Thursday, July 19, 2007

Yes, dammit, change my towels! 

I admit to liking fresh sheets and towels daily when I travel. When I travel with Mrs. S this is a problem, for she does not like the invasion of Housekeeping. (Part of this is because I usually am gone by the time they arrive; she has turned Getting Ready to Go Out into a three-act production with hors d'oeurves served between acts.) But I love the feel of a fresh towel.

I have always found the signs of "save the earth, reuse your towels" absolutely annoying, yet have also wondered if they work. Apparently not.

Nearly 70 percent of respondents said they open a new mini-bottle of shampoo each time they shower at a hotel, and 63 percent said they were more likely to leave the lights on at a hotel than at home.

Three out of four hotel guests believe it is important to have their sheets and towels changed each day � an environmentally unfriendly habit few practice at home.

I do re-use the shampoo at least. But I also take home the fresh one they leave the second day.

Frank Stephenson figures that when we don't pay for the water or the washing, we conserve.

(Which causes me to pause on a story my pastor friend told me the other day. He has a six-year-old son who likes to wear different pajamas to bed each night. This is nice except that at the end of the week the hamper has seven pairs of pajamas, causing extra washing. So he tries to talk his son into using fewer pajamas. Having spent much time with an economist -- right, I get to take credit for this, because it's my story -- he tells his son he will charge a quarter for washing. Come week-end, and the son brings his dad his hamper with the seven pairs. "I told you I would only do that if you gave me a quarter." His son carries the hamper out and back to his room, only to return a minute later with the hamper. "You still have all the pajamas there." The son smiles, places a quarter on top of the hamper and leaves.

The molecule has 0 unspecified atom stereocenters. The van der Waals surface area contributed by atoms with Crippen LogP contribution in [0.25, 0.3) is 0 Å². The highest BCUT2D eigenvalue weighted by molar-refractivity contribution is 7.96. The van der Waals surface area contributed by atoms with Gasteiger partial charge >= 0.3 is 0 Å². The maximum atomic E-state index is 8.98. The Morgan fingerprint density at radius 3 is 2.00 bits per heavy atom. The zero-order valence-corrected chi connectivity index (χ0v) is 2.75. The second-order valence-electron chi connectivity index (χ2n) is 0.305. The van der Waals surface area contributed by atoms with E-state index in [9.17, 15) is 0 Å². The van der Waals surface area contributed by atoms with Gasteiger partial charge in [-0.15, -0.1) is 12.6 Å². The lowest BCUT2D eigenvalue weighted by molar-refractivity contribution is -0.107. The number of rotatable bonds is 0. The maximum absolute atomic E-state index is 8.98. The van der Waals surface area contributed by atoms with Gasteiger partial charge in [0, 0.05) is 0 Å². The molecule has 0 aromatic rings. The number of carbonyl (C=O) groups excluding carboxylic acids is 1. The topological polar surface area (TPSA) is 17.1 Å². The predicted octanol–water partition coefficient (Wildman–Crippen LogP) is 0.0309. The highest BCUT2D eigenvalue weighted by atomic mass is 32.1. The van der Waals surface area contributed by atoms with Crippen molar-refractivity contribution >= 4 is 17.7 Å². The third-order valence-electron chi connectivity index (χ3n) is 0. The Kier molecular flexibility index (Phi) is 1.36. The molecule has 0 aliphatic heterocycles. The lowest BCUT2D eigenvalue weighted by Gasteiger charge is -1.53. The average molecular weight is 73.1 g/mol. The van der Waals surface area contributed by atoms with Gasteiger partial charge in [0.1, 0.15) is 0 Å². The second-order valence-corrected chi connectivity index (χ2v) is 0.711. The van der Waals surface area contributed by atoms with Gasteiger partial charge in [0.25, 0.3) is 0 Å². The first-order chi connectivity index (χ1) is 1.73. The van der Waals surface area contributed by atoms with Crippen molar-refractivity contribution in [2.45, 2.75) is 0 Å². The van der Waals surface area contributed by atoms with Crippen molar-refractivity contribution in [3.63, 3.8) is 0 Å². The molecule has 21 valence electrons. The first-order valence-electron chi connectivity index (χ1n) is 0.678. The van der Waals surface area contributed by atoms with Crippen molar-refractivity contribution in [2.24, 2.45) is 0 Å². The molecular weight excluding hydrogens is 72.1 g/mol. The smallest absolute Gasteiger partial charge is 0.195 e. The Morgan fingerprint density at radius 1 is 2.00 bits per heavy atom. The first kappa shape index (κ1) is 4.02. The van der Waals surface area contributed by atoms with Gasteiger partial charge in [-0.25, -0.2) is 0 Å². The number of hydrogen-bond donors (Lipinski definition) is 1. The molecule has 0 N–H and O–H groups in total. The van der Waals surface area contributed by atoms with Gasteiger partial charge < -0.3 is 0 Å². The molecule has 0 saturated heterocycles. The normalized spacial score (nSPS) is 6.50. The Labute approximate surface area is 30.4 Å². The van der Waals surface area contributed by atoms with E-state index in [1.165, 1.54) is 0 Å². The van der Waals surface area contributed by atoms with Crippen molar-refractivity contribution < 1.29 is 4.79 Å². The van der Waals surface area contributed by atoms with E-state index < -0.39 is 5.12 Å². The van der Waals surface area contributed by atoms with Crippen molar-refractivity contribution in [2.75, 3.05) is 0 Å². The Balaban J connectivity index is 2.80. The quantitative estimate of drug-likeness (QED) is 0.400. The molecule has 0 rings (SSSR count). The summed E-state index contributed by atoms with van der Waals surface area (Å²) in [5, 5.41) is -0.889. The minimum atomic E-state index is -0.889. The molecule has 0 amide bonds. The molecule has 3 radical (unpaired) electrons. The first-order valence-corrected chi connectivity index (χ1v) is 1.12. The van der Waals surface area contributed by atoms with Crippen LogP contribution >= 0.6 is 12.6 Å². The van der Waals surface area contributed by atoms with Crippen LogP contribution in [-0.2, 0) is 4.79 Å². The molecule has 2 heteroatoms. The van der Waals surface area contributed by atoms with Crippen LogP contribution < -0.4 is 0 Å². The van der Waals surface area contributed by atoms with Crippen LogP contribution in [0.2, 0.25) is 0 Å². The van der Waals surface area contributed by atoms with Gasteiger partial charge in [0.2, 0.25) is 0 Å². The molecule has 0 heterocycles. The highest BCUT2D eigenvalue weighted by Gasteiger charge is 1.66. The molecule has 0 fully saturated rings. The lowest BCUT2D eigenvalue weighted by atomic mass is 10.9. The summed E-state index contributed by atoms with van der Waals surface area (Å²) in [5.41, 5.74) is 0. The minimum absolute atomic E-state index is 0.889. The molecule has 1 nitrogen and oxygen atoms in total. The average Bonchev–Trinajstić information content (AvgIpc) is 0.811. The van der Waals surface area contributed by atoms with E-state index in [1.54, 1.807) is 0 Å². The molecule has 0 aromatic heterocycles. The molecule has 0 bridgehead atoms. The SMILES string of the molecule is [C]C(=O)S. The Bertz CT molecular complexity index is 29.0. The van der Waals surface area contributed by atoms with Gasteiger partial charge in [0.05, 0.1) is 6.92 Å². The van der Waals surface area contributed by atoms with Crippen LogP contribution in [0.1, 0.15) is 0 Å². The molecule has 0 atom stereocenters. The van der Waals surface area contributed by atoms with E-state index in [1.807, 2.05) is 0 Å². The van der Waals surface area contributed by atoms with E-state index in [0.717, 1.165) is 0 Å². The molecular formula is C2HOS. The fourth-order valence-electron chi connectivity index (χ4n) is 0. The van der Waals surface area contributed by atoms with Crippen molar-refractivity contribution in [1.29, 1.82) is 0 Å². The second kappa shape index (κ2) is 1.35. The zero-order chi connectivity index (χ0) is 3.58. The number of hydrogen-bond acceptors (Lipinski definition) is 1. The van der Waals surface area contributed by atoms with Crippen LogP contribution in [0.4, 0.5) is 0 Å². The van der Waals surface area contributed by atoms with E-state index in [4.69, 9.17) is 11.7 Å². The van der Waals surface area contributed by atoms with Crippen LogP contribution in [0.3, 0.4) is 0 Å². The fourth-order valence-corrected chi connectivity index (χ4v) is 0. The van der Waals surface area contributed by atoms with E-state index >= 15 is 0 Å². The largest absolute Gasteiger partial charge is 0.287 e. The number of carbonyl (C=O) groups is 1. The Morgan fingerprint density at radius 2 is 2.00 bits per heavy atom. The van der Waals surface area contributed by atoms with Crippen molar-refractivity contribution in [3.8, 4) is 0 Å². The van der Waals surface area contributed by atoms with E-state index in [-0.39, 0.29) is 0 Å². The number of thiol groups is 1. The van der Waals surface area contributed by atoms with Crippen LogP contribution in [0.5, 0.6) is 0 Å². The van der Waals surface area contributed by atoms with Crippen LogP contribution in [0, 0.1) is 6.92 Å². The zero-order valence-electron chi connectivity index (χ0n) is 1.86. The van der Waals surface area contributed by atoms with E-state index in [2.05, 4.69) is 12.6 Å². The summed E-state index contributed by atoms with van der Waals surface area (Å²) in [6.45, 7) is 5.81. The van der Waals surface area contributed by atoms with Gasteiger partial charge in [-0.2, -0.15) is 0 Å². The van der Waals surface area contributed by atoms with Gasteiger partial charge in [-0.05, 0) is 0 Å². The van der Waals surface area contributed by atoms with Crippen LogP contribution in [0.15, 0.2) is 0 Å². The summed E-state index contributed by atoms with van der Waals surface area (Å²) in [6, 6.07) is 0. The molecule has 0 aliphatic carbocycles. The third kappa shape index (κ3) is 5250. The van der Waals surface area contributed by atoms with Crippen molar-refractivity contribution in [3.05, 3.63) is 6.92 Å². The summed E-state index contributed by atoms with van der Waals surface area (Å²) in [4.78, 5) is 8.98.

When he told me this he wondered if he should raise the price. He feared his son would raid his piggy bank, which is one of those in which you teach kids to tithe, save, and invest. We agreed that increasing the amount of money he got for allowance would only cause inflation and not change behavior. What to do? I replied, "Well, you could simply destroy six pairs of pajamas. You'd solve your problem and your son would keep his money." A long silence followed. I'm not sure if he was awestruck for my brilliance or praying for God to forgive my depravity in suggesting the ruin of his son's pajamas.)

Anyway, back to towels. Some guy did a study suggesting that if you tell people what is expected of them in re-using towels, you'll get almost fifty percent of them to re-use a towel at least once. But a commenter on Freakonomics post on the same thing suggests that paying people to re-use sheets and towels (at about $5/day) was a much better mechanism.
In every other hotel I�ve stayed in that has encouraged me to forego linen changes, the hotel has done nothing to compensate me for the savings they get from my decision. Having experienced this in Tokyo done right, I almost never opt for this service. I do feel guilty, but it bothers me that the hotel is disingenuous in their appeals to my environmentalism (they�re doing this to save money/make profits, not to save the planet). If they cared about saving the planet, they would pass the cost savings from those choices back to the guests who made those choices.
Excuse me, I need to call my pastor friend...